Ecclesiastes 12:1 Now remember your Creator in the days of your youth,
I cannot remember when I first thought about God. I know at my birth my mother prayed that I would be a minister or Biblical teacher. I know I first completed a reading of the King James Bible when I was twelve. So my first memory of God is when I was twelve, when I first accepted or received Christ and was baptized in the First Baptist church of Hemet, California.
I am now 62 - 50 years later !!!! - and I have been “remembering” my Creator for most of my life. I know now for a certainty that starting to “remember your Creator” when very young stays with you over the years. When we are young our minds and memories are like great sponges that will absorb either godly or satanic thoughts. So I can see the wisdom in Solomon’s word above. I would not have understood - possibly even denied - the following words, however.
For before you know it destructive days will come upon you,
And the years will hit when you will say, “I do not like this!”
A young person, in the bloom of youth and vigor, has little comprehension of what really lies ahead in the days and years ahead. I believe now that we were created with hard-wiring in Eden to live forever. So we begin - and often remain through our lives - with an in-built conviction that we will live forever and never die. It is something like the way Solomon put it also in Ecclesiastes, “God has put eternity in their hearts.” [Ecclesiastes 2:11]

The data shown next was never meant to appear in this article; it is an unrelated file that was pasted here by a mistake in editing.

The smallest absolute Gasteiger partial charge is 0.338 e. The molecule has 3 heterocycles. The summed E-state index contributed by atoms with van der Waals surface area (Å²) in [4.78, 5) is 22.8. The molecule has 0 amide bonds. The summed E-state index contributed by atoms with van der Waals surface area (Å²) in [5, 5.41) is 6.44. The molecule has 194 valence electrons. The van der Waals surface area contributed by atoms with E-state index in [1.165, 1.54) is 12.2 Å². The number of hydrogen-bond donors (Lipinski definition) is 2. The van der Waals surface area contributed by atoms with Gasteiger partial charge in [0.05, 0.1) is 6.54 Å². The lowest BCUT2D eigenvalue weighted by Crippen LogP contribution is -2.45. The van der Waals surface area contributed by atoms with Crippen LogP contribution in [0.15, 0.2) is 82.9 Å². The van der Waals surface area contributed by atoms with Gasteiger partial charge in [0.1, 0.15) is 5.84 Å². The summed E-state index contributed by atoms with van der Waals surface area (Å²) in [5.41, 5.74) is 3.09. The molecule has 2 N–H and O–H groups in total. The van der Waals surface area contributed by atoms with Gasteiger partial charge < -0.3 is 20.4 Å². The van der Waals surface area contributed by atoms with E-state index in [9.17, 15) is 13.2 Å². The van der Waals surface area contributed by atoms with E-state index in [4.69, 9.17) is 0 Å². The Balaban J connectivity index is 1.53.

This kernel of eternity remains with most of humanity despite hearing such maxims as, “There are only two sure things - death and taxes.” While politicians promise not to do the later, the former is one of life’s absolutes. We are going to die! However, before we die something else is going to happen. We are going to grow older and older and older.
It is a wise youth who learns early that “destructive days” are coming and it is best to prepare for these years when most will say, “I do not like this.” Unfortunately western culture, and those who have adopted it, “rage against the night” in a constant state of denial. Few people are willing to discuss death, or for that matter, even growing old.
I know when I was young I thought myself immortal. Accidents and death happened to other people. I was 18 when I actually saw my first dead person. I was asked to conduct the services for an elderly gentlemen I studied the Bible with. I can remember my first look at that waxy face in repose as though in deep slumber. I can remember the smell of flowers, which to do this day nauseate me some. For I was to go on to see dead persons in several contexts, but mainly in conducting a couple hundred funeral services from everything to a still-born baby to a person a hundred years old. No matter what - we die.